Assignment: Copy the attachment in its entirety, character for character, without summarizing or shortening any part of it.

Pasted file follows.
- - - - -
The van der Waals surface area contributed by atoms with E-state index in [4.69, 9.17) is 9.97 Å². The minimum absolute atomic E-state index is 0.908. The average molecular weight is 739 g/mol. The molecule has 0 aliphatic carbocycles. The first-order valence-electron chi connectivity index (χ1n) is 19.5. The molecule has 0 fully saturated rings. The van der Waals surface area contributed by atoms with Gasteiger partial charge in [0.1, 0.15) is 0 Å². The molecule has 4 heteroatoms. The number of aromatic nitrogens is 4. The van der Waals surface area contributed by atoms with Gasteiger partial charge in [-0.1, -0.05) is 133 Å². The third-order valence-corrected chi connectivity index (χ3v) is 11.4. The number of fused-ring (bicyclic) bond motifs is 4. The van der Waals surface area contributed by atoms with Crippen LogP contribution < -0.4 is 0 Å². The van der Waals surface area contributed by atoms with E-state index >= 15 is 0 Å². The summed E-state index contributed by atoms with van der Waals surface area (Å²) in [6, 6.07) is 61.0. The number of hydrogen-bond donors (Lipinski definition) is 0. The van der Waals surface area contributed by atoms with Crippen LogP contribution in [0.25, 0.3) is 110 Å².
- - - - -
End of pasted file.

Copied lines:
The van der Waals surface area contributed by atoms with E-state index in [4.69, 9.17) is 9.97 Å². The minimum absolute atomic E-state index is 0.908. The average molecular weight is 739 g/mol. The molecule has 0 aliphatic carbocycles. The first-order valence-electron chi connectivity index (χ1n) is 19.5. The molecule has 0 fully saturated rings. The van der Waals surface area contributed by atoms with Gasteiger partial charge in [0.1, 0.15) is 0 Å². The molecule has 4 heteroatoms. The number of aromatic nitrogens is 4. The van der Waals surface area contributed by atoms with Gasteiger partial charge in [-0.1, -0.05) is 133 Å². The third-order valence-corrected chi connectivity index (χ3v) is 11.4. The number of fused-ring (bicyclic) bond motifs is 4. The van der Waals surface area contributed by atoms with Crippen LogP contribution < -0.4 is 0 Å². The van der Waals surface area contributed by atoms with E-state index >= 15 is 0 Å². The summed E-state index contributed by atoms with van der Waals surface area (Å²) in [6, 6.07) is 61.0. The number of hydrogen-bond donors (Lipinski definition) is 0. The van der Waals surface area contributed by atoms with Crippen LogP contribution in [0.25, 0.3) is 110 Å².